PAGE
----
The the study found the U.S. leads the world when it comes to time spent dealing with the requirements of our cumbersome health insurance system, Blumenthal said. Reducing the administrative burden would give countless hours back to patients, caregivers, and physicians while also making the system easier for people to navigate, he said.
More than half (54%) of U.S. doctors reported problems trying to get their patients needed treatment because of insurance coverage restrictions. In Norway and Sweden, which rank first on this measure, only 6% of doctors reported this problem.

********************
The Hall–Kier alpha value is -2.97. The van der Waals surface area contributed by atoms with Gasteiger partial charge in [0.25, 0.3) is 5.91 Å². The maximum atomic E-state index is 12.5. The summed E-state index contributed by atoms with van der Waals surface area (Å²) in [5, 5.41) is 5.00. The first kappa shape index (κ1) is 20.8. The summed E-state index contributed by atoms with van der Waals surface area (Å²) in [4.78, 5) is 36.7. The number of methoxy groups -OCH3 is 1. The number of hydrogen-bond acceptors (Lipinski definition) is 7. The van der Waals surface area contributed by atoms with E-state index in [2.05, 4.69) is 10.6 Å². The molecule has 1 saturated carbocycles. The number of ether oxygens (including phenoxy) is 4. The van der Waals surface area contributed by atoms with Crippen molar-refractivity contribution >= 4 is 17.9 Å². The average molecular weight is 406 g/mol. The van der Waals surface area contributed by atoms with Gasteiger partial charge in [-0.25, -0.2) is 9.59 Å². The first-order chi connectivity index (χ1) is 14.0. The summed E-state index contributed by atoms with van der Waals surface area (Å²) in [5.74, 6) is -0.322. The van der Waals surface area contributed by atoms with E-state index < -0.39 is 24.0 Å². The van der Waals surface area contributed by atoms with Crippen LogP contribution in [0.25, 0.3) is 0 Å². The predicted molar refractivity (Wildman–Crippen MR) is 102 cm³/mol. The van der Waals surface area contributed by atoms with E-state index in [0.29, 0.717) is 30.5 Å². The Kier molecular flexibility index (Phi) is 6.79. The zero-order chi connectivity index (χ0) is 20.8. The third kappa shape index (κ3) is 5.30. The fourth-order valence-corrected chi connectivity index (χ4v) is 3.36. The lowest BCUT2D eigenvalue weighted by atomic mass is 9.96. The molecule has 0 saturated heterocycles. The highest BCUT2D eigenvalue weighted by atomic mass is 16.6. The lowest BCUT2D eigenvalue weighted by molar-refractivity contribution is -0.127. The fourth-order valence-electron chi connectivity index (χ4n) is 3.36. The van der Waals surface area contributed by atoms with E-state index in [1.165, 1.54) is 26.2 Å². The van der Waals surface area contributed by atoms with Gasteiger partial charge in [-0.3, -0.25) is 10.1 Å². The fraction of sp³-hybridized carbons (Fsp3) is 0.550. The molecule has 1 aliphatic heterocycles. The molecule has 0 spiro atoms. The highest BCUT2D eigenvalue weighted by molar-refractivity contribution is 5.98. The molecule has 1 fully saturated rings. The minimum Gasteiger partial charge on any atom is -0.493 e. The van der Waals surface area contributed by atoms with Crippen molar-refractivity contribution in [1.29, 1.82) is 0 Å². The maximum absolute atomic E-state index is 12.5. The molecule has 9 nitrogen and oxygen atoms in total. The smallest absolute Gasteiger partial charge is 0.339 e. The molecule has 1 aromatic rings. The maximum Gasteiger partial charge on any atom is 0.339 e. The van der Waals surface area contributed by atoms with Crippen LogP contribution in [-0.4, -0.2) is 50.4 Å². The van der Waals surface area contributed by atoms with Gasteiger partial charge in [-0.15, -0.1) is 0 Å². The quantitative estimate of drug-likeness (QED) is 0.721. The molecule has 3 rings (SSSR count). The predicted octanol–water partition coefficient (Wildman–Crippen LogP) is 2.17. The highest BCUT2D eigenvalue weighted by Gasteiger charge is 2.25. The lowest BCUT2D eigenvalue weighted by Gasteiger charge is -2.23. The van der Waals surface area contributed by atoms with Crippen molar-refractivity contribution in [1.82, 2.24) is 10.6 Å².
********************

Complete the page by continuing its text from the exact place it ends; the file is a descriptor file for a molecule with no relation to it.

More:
The Commonwealth Fund advocates more investments in social services to help reduce disparity because there are a number of factors behind traditional healthcare such as housing, education, nutrition and transportation that can have an effect on people’s health. He said investing in services that provide support in these areas can make the U.S. population healthier as a whole and reduce health care costs.
The four main problems weighing heavily on the U.S. healthcare industry include:
• Growing number of uninsured;
• Limited primary care;
• Administrative burdens; and
• Disparities in care between higher- and lower-income patients.
Blumenthal said U.S. Congressional do not address problems with the Affordable Care Act. He said the major issue of simplifying the insurance system has been off the table and yet it is part of the problem.